News | November 5, 2023

Spirit Contact at Séance Helps Solve Riddle of £125,000 W.B. Yeats’s Mosada Presentation Copy

Peter Harrington

First edition, first impression of W.B. Yeats’s first book Mosada (1886)

Rare book dealer Peter Harrington’s cataloguing team credit a voice from beyond the grave in providing the clue to the recipient of a presentation copy of one of the rarities of English literature, a first edition, first impression of W.B. Yeats’s first book Mosada (1886). It is believed that there were only 100 copies printed.

The copy, which has just sold at the recent Boston Antiquarian Book Fair is inscribed to “Mrs Zena Vowell, from her friend, the Author” on the reverse of the front wrapper. The book was offered at £125,000.

Smythe's census of copies of Mosada lists 21 copies which are known to have survived into the 21st century. Of these, only nine copies were definitely known to be inscribed by the author, including the present copy.

The inscription in this copy had been incorrectly identified in the past to a “Zena Powell”. The new identification owes a significant debt to the contact of a spirit which apparently came through at a séance held by Irish spiritualist Hester Travers Smith in the early 20th century, as discovered by leading Yeats scholar Professor Warwick Gould, who was consulted by the London rare book dealer in the course of cataloguing the book.

Herbert Dennis Bradley, the spiritualist and direct voice medium, provided an account of a séance in his 1924 book Towards the Stars, during which a spirit announced itself as Zena Vowell, and addressed Smith. Asked when she had passed away, Vowell’s response was given as eight years ago. Then, when asked the place that they had last met, the voice named the hill of Howth. Bradley notes that Smith later confirmed that she had spent two days of her summer holidays with a friend, Zena Vowell, in Howth, close to Dublin, and that her friend had been dead for eight years.

Hester Travers Smith (née Dowden) was the daughter of the Irish poet and critic Edward Dowden. It is thought that she may have been the model for the medium in Yeats's play exploring the occult mediumship, The Words upon the Window Pane (Dublin Magazine version, 1931-32, Cuala 1934.)  Her daughter would become a stage designer for the Abbey Theatre.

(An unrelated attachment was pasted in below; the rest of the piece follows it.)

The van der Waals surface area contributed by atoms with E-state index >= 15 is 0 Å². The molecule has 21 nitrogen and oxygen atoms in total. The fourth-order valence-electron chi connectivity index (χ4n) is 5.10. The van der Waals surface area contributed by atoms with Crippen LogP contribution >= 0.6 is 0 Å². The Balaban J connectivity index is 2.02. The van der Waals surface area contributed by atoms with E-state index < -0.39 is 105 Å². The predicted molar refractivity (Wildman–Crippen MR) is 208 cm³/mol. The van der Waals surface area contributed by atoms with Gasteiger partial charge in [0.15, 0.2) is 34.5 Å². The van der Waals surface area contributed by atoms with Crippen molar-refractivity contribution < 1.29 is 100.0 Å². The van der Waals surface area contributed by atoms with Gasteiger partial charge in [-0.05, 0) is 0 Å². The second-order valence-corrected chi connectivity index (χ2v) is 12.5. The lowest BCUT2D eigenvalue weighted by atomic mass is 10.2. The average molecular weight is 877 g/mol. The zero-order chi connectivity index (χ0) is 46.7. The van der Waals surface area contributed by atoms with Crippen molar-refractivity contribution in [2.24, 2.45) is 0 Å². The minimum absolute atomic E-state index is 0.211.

Smythe notes that according to the biography of Yeats by Joseph Hone, Mosada was “brought about by John Butler Yeats, the poet’s father who, assisted by his friend Professor Edward Dowden, ‘collected a few subscribers’...” It is likely that Vowell, with her connections to the Dowdens, was one of these subscribers.

Peter Harrington


Identifying a real, rather than spiritual, Mrs Zena Vowell has proven difficult, although a Thomasina Vowell is recorded in the 1901 census as visiting 148 Dartmouth Square in Dublin. Thomasina Vowell was visiting with Elizabeth R. Vowell. The head of the household was Gage S. Green, and his wife is noted as Thomasina M. Green. It is likely that Mrs Vowell was therefore visiting her daughter, accompanied by another daughter.

Thomasina Vowell’s birthplace is listed as County Waterford with a date around 1831. In the 1911 census Thomasina Vowell was resident with Elizabeth R. Vowell at 38 Leeson Park in Dublin. Her birthplace is then listed as County Cork, but with the same birth date. Further research suggests that one Tamasine [sic] Vowell died on 31 July 1918 (with Elizabeth R. Vowell as her executrix). She was the widow of William Richards Vowell, an avid anti-Catholic cleric.

This copy of Mosada was last publicly exhibited at Trinity College Dublin in 1956. Peter Harrington offered it for sale over the weekend at the Boston Antiquarian Book Fair, which took place October 27-29, 2023. The book has since been sold at the fair.

“This was the first time we have had the pleasure of offering a first edition of W.B. Yeats’s first book at Peter Harrington – it is exceptionally rare. But more interestingly, perhaps, it is also the very first time we’ve identified a recipient of a presentation copy of a book through an account of a voice from beyond the grave,” said Dr. Philip W. Errington, senior specialist at Peter Harrington.